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Docker

Recommended Installation

Setting up this application using Docker is recommended. This does not mean that other options are bad, just that support is much easier for this setup.

It is possible to install this application using many different Docker configurations.

Please read the instructions on each example carefully and decide if this is the way for you.

Docker

The docker image (vabene1111/recipes) simply exposes the application on the container's port 8080.

It can be run and accessed on port 80 using:

docker run -d \
    -v "$(pwd)"/staticfiles:/opt/recipes/staticfiles \
    -v "$(pwd)"/mediafiles:/opt/recipes/mediafiles \
    -p 80:8080 \
    -e SECRET_KEY=YOUR_SECRET_KEY \
    -e DB_ENGINE=django.db.backends.postgresql \
    -e POSTGRES_HOST=db_recipes \
    -e POSTGRES_PORT=5432 \
    -e POSTGRES_USER=djangodb \
    -e POSTGRES_PASSWORD=YOUR_POSTGRES_SECRET_KEY \
    -e POSTGRES_DB=djangodb \
    --name recipes_1 \
    vabene1111/recipes

Please make sure, if you run your image this way, to consult the .env.template file in the GitHub repository to verify if additional environment variables are required for your setup.

Also, don't forget to replace the placeholders for SECRET_KEY and POSTGRES_PASSWORD!

Versions

There are different versions (tags) released on Docker Hub.

  • latest Default image. The one you should use if you don't know that you need anything else.
  • beta Partially stable version that gets updated every now and then. Expect to have some problems.
  • develop If you want the most bleeding edge version with potentially many breaking changes feel free to use this version (not recommended!).
  • X.Y.Z each released version has its own image. If you need to revert to an old version or want to make sure you stay on one specific use these tags.

No Downgrading

There is currently no way to migrate back to an older version as there is no mechanism to downgrade the database. You could probably do it but I cannot help you with that. Choose wisely if you want to use the unstable images. That said beta should usually be working if you like frequent updates and new stuff.

Docker Compose

The main, and also recommended, installation option for this application is Docker Compose.

  1. Choose your docker-compose.yml from the examples below.
  2. Download the .env configuration file with wget
    wget https://raw.githubusercontent.com/vabene1111/recipes/develop/.env.template -O .env
    
  3. Edit it accordingly (you NEED to set SECRET_KEY and POSTGRES_PASSWORD).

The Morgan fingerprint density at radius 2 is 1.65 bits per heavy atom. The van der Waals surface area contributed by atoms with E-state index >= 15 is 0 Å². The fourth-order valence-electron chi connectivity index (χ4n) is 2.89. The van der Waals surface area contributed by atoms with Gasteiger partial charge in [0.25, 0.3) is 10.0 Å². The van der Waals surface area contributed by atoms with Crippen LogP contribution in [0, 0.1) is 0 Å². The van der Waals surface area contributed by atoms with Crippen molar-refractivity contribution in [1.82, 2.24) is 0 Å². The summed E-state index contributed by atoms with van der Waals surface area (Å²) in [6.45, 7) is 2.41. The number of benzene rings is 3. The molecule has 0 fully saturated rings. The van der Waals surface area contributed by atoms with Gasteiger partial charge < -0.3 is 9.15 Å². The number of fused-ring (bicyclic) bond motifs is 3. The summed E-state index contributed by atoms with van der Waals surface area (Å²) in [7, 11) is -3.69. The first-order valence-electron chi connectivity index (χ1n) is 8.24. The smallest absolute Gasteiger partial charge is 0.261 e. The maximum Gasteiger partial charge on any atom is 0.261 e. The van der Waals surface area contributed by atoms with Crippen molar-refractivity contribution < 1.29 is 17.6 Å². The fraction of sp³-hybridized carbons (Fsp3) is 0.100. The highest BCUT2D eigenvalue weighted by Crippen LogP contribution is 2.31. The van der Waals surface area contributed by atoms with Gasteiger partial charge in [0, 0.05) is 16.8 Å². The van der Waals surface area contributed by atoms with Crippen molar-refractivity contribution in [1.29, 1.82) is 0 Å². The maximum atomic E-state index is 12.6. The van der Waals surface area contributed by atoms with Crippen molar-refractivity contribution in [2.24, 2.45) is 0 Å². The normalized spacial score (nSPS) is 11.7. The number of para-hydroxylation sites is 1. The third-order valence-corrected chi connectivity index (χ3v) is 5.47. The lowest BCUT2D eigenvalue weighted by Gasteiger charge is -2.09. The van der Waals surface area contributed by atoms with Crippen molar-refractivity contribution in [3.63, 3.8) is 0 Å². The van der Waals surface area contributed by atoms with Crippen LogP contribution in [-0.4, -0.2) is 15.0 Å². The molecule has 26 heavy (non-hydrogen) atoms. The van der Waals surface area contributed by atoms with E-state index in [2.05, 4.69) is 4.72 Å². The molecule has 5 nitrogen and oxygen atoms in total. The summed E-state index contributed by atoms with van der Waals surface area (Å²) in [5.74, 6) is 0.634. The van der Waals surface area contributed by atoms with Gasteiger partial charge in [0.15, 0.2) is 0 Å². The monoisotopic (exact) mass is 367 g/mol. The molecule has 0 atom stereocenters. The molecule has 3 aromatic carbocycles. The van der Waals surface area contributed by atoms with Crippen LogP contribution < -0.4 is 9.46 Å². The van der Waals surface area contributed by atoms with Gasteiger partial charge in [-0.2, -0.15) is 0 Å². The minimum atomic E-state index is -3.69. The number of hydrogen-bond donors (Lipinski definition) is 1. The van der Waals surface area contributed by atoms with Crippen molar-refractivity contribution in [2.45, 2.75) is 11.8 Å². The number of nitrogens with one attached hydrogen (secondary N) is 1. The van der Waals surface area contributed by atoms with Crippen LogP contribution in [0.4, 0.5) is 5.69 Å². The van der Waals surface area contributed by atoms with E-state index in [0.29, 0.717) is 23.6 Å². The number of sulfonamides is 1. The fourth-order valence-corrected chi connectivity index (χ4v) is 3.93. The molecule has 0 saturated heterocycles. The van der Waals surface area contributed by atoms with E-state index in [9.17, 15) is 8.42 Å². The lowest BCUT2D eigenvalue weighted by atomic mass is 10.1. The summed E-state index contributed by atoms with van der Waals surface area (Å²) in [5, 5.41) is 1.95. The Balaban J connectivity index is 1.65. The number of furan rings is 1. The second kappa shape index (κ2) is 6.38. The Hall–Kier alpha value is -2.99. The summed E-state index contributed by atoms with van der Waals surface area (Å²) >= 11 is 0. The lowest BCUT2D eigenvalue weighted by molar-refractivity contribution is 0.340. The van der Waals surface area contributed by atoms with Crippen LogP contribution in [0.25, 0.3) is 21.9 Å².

4. Start your container using docker-compose up -d.

Plain

This configuration exposes the application through a containerized nginx web server on port 80 of your machine. Be aware that having some other web server or container running on your host machine on port 80 will block this from working.

wget https://raw.githubusercontent.com/vabene1111/recipes/develop/docs/install/docker/plain/docker-compose.yml
version: "3"
services:
  db_recipes:
    restart: always
    image: postgres:11-alpine
    volumes:
      - ./postgresql:/var/lib/postgresql/data
    env_file:
      - ./.env

  web_recipes:
    restart: always
    image: vabene1111/recipes
    env_file:
      - ./.env
    ports:
      - 80:8080
    volumes:
      - staticfiles:/opt/recipes/staticfiles
      - nginx_config:/opt/recipes/nginx/conf.d
      - ./mediafiles:/opt/recipes/mediafiles
    depends_on:
      - db_recipes

  nginx_recipes:
    image: nginx:mainline-alpine
    restart: always
    ports:
    env_file:
      - ./.env
    depends_on:
      - web_recipes
    volumes:
      - nginx_config:/etc/nginx/conf.d:ro
      - staticfiles:/static:ro
      - ./mediafiles:/media:ro

volumes:
  nginx_config:
  staticfiles:

Note

Don't forget to download and configure your .env file!

Reverse Proxy

Most deployments will likely use a reverse proxy.

If your reverse proxy is not listed below, please refer to chapter Others.

Traefik

If you use Traefik, this configuration is the one for you.

Info

Traefik can be a little confusing to setup. Please refer to their excellent documentation. If that does not help, this little example might be for you.

wget https://raw.githubusercontent.com/vabene1111/recipes/develop/docs/install/docker/traefik-nginx/docker-compose.yml
version: "3"
services:
  db_recipes:
    restart: always
    image: postgres:11-alpine
    volumes:
      - ./postgresql:/var/lib/postgresql/data
    env_file:
      - ./.env
    networks:
      - default

  web_recipes:
    restart: always
    image: vabene1111/recipes
    env_file:
      - ./.env
    volumes:
      - staticfiles:/opt/recipes/staticfiles
      - nginx_config:/opt/recipes/nginx/conf.d
      - ./mediafiles:/opt/recipes/mediafiles
    depends_on:
      - db_recipes
    networks:
      - default

  nginx_recipes:
    image: nginx:mainline-alpine
    restart: always
    env_file:
      - ./.env
    volumes:
      - nginx_config:/etc/nginx/conf.d:ro
      - staticfiles:/static:ro
      - ./mediafiles:/media:ro
    labels: # traefik example labels
      - "traefik.enable=true"
      - "traefik.http.routers.recipes.rule=Host(`recipes.mydomain.com`, `recipes.myotherdomain.com`)"
      - "traefik.http.routers.recipes.entrypoints=web_secure" # your https endpoint
      - "traefik.http.routers.recipes.tls.certresolver=le_resolver" # your cert resolver
    depends_on:
      - web_recipes
    networks:
      - default
      - traefik

networks:
  default:
  traefik: # This is your external traefik network
    external: true

volumes:
  nginx_config:
  staticfiles:

Note

Don't forget to download and configure your .env file!

jwilder's Nginx-proxy

This is a docker compose example using jwilder's nginx reverse proxy in combination with jrcs's letsencrypt companion.